Derek Sivers

Where we do and don’t want automation


I used to use Gmail. But one day, as I typed my mother’s email address into the “To:” field, Google popped up a prompt asking if I also wanted to CC my uncle. That was so invasive and creepy that I deleted the account immediately and never used it again. I don’t want automated intelligence in my private email.

My friend lives in a home full of the smartest technology, and loves getting all the new smart things, but he drives a deliberately retro old car with no computer chips. He loves to tinker with his car, and wants to do any maintenance himself.

Another friend lives in a tech-free rustic cabin with no screens, but drives a Tesla.

I do everything on a broken old Linux laptop, using only the command line, usually offline, nothing in the cloud. I think it’s because I don’t want any outside automation or intelligence in the work that matters to me.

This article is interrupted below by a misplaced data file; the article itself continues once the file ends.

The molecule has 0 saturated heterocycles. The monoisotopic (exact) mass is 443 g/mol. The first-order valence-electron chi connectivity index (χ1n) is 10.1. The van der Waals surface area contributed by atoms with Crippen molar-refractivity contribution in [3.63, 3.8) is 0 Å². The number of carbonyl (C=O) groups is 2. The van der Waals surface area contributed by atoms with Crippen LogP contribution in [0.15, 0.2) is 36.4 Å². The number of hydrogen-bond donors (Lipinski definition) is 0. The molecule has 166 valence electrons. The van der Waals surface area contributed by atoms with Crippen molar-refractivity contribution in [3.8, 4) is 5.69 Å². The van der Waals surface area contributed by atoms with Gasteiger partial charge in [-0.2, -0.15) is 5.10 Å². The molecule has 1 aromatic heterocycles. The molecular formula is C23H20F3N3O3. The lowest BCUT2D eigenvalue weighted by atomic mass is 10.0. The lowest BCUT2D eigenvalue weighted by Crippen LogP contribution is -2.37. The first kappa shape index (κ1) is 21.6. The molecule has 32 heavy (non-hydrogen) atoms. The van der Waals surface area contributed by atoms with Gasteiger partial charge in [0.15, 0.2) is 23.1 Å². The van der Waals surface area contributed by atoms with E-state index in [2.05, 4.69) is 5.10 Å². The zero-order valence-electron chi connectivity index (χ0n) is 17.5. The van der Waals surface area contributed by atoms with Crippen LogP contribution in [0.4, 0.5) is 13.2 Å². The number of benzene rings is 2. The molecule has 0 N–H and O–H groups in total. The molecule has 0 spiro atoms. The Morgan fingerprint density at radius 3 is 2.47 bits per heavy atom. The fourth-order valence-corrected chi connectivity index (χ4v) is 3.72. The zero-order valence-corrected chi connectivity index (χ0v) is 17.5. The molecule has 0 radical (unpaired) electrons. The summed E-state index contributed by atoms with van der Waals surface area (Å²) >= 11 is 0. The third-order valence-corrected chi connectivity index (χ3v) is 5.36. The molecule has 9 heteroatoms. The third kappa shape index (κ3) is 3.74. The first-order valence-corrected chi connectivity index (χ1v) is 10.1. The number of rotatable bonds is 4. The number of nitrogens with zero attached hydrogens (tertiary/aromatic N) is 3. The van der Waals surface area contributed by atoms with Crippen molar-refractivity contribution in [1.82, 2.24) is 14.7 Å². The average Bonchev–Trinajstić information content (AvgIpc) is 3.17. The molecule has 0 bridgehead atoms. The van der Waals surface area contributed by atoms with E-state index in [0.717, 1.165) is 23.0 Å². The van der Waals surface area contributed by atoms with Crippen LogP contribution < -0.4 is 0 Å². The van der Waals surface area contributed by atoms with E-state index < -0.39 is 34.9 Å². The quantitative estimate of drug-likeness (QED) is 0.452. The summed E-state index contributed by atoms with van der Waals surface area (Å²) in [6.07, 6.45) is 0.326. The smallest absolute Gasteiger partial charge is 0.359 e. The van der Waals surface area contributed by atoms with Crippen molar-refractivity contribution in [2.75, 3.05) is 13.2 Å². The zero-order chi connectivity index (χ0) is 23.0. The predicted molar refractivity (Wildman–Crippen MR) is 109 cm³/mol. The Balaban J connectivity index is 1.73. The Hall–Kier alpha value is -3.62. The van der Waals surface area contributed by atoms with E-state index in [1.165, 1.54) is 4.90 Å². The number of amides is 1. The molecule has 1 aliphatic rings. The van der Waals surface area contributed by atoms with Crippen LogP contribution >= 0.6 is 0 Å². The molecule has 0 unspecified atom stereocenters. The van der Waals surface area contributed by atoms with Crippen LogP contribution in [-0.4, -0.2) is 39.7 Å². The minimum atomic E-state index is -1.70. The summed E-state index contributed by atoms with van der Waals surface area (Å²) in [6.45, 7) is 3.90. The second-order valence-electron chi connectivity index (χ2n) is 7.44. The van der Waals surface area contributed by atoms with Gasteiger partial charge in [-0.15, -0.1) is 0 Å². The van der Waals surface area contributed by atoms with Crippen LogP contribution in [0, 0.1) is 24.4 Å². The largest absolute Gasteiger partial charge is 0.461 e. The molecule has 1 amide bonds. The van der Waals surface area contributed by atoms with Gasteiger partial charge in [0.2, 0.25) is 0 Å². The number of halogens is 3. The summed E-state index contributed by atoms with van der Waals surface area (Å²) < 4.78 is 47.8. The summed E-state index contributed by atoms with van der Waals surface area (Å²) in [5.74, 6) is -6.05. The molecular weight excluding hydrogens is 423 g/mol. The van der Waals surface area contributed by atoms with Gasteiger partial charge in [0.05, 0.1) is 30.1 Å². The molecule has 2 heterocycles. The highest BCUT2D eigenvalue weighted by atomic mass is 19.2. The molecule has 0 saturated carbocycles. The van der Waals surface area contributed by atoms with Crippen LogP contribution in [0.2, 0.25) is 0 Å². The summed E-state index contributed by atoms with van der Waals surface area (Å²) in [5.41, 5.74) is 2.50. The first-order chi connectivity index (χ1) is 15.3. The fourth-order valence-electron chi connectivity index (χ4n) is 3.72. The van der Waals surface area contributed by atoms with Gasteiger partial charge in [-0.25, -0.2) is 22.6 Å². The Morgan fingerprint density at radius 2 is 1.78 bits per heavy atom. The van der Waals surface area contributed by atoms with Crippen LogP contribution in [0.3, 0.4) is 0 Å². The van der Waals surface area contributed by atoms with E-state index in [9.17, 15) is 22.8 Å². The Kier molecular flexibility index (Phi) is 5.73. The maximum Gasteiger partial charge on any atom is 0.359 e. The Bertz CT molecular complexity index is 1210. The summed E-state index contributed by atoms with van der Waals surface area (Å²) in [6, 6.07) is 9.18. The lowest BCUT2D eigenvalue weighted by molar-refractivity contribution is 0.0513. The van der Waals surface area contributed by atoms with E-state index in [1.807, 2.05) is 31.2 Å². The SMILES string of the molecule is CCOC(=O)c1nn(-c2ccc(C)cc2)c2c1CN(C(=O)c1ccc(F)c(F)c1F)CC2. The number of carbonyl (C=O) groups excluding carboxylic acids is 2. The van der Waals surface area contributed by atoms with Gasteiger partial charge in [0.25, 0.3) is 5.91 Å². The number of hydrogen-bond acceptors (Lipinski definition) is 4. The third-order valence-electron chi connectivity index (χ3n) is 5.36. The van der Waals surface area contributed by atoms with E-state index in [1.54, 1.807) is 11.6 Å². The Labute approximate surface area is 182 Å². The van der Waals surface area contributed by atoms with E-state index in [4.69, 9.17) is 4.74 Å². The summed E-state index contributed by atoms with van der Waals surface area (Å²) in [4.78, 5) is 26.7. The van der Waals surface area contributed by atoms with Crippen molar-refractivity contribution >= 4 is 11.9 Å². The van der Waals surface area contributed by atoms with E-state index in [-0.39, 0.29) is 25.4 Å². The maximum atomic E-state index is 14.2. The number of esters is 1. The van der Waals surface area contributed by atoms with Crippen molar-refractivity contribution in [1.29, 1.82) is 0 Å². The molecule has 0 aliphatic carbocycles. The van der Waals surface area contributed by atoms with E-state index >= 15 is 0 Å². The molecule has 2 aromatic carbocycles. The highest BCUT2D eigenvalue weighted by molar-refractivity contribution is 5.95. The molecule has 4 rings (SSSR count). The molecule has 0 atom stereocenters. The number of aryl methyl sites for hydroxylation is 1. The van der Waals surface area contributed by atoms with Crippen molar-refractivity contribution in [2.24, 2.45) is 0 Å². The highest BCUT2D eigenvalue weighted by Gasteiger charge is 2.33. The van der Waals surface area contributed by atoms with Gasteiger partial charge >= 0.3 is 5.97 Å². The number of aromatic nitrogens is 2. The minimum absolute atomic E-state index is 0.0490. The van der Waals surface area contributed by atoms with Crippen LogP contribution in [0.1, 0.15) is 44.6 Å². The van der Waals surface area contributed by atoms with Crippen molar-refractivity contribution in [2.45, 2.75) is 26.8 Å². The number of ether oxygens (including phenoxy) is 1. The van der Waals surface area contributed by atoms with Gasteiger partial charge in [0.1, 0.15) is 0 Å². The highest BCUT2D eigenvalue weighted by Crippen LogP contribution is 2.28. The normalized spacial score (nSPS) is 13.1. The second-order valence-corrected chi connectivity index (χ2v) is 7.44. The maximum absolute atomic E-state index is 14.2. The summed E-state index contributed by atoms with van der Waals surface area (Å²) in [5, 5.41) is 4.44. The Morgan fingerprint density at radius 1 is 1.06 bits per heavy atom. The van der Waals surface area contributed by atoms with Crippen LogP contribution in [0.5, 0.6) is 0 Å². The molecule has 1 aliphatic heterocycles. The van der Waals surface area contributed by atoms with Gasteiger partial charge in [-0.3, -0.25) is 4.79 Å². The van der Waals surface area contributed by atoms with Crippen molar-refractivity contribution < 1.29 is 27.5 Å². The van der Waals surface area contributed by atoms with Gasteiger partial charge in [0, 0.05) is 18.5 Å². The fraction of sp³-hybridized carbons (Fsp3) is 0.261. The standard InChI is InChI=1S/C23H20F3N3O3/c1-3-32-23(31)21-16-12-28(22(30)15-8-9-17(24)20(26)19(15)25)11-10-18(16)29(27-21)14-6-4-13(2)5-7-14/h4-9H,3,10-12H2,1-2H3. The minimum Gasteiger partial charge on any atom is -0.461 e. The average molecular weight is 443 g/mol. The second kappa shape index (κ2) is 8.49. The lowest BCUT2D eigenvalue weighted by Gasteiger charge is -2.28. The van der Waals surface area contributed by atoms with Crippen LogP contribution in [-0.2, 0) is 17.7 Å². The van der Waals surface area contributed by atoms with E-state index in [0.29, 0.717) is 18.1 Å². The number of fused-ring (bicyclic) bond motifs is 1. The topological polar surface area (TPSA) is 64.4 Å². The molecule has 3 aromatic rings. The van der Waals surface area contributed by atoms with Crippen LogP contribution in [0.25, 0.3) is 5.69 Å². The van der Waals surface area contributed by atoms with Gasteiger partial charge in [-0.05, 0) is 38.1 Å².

When software is described as “auto-”, “smart”, or “intelligent” it means that somebody else put their rules into it. But I don’t want my computer to do anything I didn’t explicitly tell it to do. It shouldn’t change what I typed unless I tell it to. It should never guess or predict what I want. I want full manual control.

On the other hand, I don’t mind if my phone does these things, because I don’t care about my phone much. And I would love a high-tech car, full of smart AI automation, because I’m not a car aficionado.

At first I thought that an expert at something won’t want assistance. But no, of course, auto-pilot for airline pilots, and IDEs for programmers.

So I think it comes down to:

  1. how much of an expert you are at controlling this thing yourself
  2. how much you still enjoy doing it
  3. if you want the kind of assistance it provides

Any thoughts on this subject? I’d love to hear another point of view.